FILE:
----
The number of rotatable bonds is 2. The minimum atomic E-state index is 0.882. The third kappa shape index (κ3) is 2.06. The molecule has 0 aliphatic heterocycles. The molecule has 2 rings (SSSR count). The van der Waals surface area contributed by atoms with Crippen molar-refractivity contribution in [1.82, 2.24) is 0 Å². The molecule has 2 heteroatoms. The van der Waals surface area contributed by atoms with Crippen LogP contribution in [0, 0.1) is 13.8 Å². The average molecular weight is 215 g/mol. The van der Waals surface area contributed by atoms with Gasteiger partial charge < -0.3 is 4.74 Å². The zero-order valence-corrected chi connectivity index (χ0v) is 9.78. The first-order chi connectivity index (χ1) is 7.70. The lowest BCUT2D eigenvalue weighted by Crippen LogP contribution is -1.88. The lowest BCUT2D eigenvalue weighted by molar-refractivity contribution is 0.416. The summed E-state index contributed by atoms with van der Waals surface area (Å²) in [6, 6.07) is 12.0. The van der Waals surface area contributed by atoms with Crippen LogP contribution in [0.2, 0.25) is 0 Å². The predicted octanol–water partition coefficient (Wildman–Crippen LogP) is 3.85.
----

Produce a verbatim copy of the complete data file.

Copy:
The number of rotatable bonds is 2. The minimum atomic E-state index is 0.882. The third kappa shape index (κ3) is 2.06. The molecule has 0 aliphatic heterocycles. The molecule has 2 rings (SSSR count). The van der Waals surface area contributed by atoms with Crippen molar-refractivity contribution in [1.82, 2.24) is 0 Å². The molecule has 2 heteroatoms. The van der Waals surface area contributed by atoms with Crippen LogP contribution in [0, 0.1) is 13.8 Å². The average molecular weight is 215 g/mol. The van der Waals surface area contributed by atoms with Gasteiger partial charge < -0.3 is 4.74 Å². The zero-order valence-corrected chi connectivity index (χ0v) is 9.78. The first-order chi connectivity index (χ1) is 7.70. The lowest BCUT2D eigenvalue weighted by Crippen LogP contribution is -1.88. The lowest BCUT2D eigenvalue weighted by molar-refractivity contribution is 0.416. The summed E-state index contributed by atoms with van der Waals surface area (Å²) in [6, 6.07) is 12.0. The van der Waals surface area contributed by atoms with Crippen LogP contribution in [0.2, 0.25) is 0 Å². The predicted octanol–water partition coefficient (Wildman–Crippen LogP) is 3.85.